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A man was wearing two collars, but the top collar! Phew! It had kept on slipping off the back stud.

There are a million meanings of studs reaching from sexually attractive man to a covering. But what's its meaning here. I think stud here refers to the back collar. Isn't it?

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    Here it's a kind of removable button. These are now reserved mostly for formal/expensive menswear. If you look up "collar stud" as a phrase you can get the right definition, and it's also Oxford Dictionary's definition 1.2 for "stud".
    – 1006a
    Commented Jan 10, 2018 at 21:30
  • Actually, he was a Frankenstein-type monster with a stud (headless bolt) sticking out of the back of his neck.
    – Hot Licks
    Commented Jan 10, 2018 at 22:43

2 Answers 2

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As laundry was expensive, or because people were poor, or busy, shirts used to come with removeable collars which could be washed separately (the collar being the part of the shirt that would get quickly grimy). The collars were fixed with 'collar studs' - special buttons a bit like cufflinks.

The studs at the back are short - as they only need go through one layer of cloth. Those at the front are long - as they must pierce more layers of cloth.

That's why there's a reference to 'the back stud' - it is different from the front stud.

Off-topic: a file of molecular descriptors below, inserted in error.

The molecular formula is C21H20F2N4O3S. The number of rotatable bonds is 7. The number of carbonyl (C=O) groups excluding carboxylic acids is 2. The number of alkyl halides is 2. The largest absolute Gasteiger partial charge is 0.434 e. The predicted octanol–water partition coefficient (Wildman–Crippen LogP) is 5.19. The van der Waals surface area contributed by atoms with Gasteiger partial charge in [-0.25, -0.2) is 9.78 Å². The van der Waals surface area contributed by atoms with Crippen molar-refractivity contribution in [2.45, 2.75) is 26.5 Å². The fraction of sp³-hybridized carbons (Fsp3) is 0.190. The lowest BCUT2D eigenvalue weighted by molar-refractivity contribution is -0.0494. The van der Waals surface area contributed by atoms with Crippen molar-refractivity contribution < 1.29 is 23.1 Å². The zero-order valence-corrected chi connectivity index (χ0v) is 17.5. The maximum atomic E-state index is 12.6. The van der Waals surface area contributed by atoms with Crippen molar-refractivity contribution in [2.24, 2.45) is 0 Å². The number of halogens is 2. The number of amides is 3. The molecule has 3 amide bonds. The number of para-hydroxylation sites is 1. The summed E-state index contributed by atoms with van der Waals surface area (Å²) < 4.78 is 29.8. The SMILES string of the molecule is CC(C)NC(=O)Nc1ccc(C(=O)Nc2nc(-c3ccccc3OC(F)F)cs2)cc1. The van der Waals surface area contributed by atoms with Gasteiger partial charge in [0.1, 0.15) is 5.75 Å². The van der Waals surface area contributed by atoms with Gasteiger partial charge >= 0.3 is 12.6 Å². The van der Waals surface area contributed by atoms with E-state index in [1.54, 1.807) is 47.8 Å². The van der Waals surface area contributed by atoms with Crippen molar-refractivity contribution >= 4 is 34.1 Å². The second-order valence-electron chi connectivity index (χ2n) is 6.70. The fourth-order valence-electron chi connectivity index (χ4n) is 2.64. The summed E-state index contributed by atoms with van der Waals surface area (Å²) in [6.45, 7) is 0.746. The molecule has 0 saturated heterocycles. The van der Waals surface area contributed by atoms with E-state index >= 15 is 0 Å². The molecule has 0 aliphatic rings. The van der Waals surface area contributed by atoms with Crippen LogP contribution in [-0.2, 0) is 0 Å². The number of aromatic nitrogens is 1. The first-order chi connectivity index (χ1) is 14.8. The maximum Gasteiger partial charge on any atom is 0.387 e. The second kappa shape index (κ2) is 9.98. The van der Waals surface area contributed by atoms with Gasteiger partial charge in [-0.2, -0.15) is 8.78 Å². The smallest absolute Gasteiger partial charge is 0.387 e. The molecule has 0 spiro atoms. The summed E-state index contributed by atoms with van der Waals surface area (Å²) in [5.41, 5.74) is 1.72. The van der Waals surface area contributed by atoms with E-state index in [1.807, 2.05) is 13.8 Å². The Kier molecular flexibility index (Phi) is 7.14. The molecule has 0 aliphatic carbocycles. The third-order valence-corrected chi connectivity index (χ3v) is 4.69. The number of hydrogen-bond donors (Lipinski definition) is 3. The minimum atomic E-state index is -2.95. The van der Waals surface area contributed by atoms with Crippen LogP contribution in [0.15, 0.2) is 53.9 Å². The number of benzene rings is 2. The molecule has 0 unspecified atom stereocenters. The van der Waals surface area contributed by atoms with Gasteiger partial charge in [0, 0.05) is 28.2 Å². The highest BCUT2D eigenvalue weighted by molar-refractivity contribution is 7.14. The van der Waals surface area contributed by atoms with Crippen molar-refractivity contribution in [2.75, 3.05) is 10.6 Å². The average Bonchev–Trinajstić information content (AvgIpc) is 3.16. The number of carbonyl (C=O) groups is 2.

http://www.darcyclothing.com/shop/collar-studs-st810.html

The clergy still wear them, and they are still found in dress shirt collars (men's evening dress).

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The OED has ten major senses of the noun stud. The eighth one is the one that applies here. It first appeared in 1715 and is still used.

  1. A removable fastener (typically of metal and often inset with a precious stone, mother-of-pearl, ivory, etc.) which is passed through eyelets in order to fasten an item of (men's) clothing; (now) spec. such a fastener consisting of two parts joined with a bar, used in formal wear to fasten a shirt front, or to fasten a collar to a shirt.

The most recent citation provided is:

2004 A. Hollinghurst Line of Beauty xvi. 460 — His front stud was undone, so that the white collar stood up skew-whiff.

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  • Isn't the nut that holds on earing on called the same thing ?
    – mgb
    Commented Jan 11, 2018 at 5:37
  • Just to clarify; before modern methods of stiffening fabrics, men's shirts were made with a detachable collar so that it could be starched and ironed flat. Commented Jan 11, 2018 at 10:19

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